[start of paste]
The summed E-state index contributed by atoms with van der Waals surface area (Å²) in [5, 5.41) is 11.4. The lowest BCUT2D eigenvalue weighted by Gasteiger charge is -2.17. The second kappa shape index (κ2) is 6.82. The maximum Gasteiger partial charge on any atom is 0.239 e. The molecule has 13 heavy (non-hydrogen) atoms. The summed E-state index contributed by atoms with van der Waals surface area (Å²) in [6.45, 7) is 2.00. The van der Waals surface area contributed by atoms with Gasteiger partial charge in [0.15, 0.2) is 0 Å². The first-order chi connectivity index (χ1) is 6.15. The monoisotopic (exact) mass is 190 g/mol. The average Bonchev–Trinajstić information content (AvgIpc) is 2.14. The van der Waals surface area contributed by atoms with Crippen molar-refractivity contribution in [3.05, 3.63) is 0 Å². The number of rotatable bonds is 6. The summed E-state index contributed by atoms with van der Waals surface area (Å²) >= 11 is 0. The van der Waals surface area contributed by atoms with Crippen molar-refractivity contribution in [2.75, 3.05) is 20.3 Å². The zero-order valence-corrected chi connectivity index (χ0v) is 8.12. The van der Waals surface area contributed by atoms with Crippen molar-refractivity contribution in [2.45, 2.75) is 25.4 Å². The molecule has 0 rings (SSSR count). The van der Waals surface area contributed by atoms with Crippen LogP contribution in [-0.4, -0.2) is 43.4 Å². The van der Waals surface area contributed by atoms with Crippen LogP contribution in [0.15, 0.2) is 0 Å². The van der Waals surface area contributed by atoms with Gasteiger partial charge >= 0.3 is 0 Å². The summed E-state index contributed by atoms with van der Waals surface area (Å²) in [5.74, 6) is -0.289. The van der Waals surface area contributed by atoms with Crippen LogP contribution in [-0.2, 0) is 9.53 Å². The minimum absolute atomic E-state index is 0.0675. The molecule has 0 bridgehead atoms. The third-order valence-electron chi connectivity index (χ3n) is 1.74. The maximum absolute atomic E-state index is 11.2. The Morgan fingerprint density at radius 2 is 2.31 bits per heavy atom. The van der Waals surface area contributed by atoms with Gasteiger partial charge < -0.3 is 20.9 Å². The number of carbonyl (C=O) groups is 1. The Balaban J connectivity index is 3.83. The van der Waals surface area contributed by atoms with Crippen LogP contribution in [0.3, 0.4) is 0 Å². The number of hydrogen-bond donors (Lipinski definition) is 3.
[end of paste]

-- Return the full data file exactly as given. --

The summed E-state index contributed by atoms with van der Waals surface area (Å²) in [5, 5.41) is 11.4. The lowest BCUT2D eigenvalue weighted by Gasteiger charge is -2.17. The second kappa shape index (κ2) is 6.82. The maximum Gasteiger partial charge on any atom is 0.239 e. The molecule has 13 heavy (non-hydrogen) atoms. The summed E-state index contributed by atoms with van der Waals surface area (Å²) in [6.45, 7) is 2.00. The van der Waals surface area contributed by atoms with Gasteiger partial charge in [0.15, 0.2) is 0 Å². The first-order chi connectivity index (χ1) is 6.15. The monoisotopic (exact) mass is 190 g/mol. The average Bonchev–Trinajstić information content (AvgIpc) is 2.14. The van der Waals surface area contributed by atoms with Crippen molar-refractivity contribution in [3.05, 3.63) is 0 Å². The number of rotatable bonds is 6. The summed E-state index contributed by atoms with van der Waals surface area (Å²) >= 11 is 0. The van der Waals surface area contributed by atoms with Crippen molar-refractivity contribution in [2.75, 3.05) is 20.3 Å². The zero-order valence-corrected chi connectivity index (χ0v) is 8.12. The van der Waals surface area contributed by atoms with Crippen molar-refractivity contribution in [2.45, 2.75) is 25.4 Å². The molecule has 0 rings (SSSR count). The van der Waals surface area contributed by atoms with Crippen LogP contribution in [-0.4, -0.2) is 43.4 Å². The van der Waals surface area contributed by atoms with Crippen LogP contribution in [0.15, 0.2) is 0 Å². The van der Waals surface area contributed by atoms with Gasteiger partial charge >= 0.3 is 0 Å². The summed E-state index contributed by atoms with van der Waals surface area (Å²) in [5.74, 6) is -0.289. The van der Waals surface area contributed by atoms with Crippen LogP contribution in [-0.2, 0) is 9.53 Å². The minimum absolute atomic E-state index is 0.0675. The molecule has 0 bridgehead atoms. The third-order valence-electron chi connectivity index (χ3n) is 1.74. The maximum absolute atomic E-state index is 11.2. The Morgan fingerprint density at radius 2 is 2.31 bits per heavy atom. The van der Waals surface area contributed by atoms with Gasteiger partial charge < -0.3 is 20.9 Å². The number of carbonyl (C=O) groups is 1. The Balaban J connectivity index is 3.83. The van der Waals surface area contributed by atoms with Crippen LogP contribution in [0.3, 0.4) is 0 Å². The number of hydrogen-bond donors (Lipinski definition) is 3.